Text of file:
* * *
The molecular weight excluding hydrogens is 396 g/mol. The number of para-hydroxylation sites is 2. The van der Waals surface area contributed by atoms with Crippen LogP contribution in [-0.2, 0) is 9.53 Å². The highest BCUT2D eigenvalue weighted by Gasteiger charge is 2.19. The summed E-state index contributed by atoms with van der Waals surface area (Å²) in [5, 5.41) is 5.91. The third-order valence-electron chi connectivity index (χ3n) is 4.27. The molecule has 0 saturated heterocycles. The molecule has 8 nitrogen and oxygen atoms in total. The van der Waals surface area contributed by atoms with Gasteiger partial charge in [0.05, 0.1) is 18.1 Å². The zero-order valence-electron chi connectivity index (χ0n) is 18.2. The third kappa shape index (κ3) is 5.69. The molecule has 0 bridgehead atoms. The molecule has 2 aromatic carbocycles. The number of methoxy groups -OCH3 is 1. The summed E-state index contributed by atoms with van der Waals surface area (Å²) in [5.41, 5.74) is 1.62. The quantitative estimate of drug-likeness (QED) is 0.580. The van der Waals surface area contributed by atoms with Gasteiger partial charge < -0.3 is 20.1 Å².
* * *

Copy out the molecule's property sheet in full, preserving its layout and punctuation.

The molecular weight excluding hydrogens is 396 g/mol. The number of para-hydroxylation sites is 2. The van der Waals surface area contributed by atoms with Crippen LogP contribution in [-0.2, 0) is 9.53 Å². The highest BCUT2D eigenvalue weighted by Gasteiger charge is 2.19. The summed E-state index contributed by atoms with van der Waals surface area (Å²) in [5, 5.41) is 5.91. The third-order valence-electron chi connectivity index (χ3n) is 4.27. The molecule has 0 saturated heterocycles. The molecule has 8 nitrogen and oxygen atoms in total. The van der Waals surface area contributed by atoms with Gasteiger partial charge in [0.05, 0.1) is 18.1 Å². The zero-order valence-electron chi connectivity index (χ0n) is 18.2. The third kappa shape index (κ3) is 5.69. The molecule has 0 bridgehead atoms. The molecule has 2 aromatic carbocycles. The number of methoxy groups -OCH3 is 1. The summed E-state index contributed by atoms with van der Waals surface area (Å²) in [5.41, 5.74) is 1.62. The quantitative estimate of drug-likeness (QED) is 0.580. The van der Waals surface area contributed by atoms with Gasteiger partial charge < -0.3 is 20.1 Å².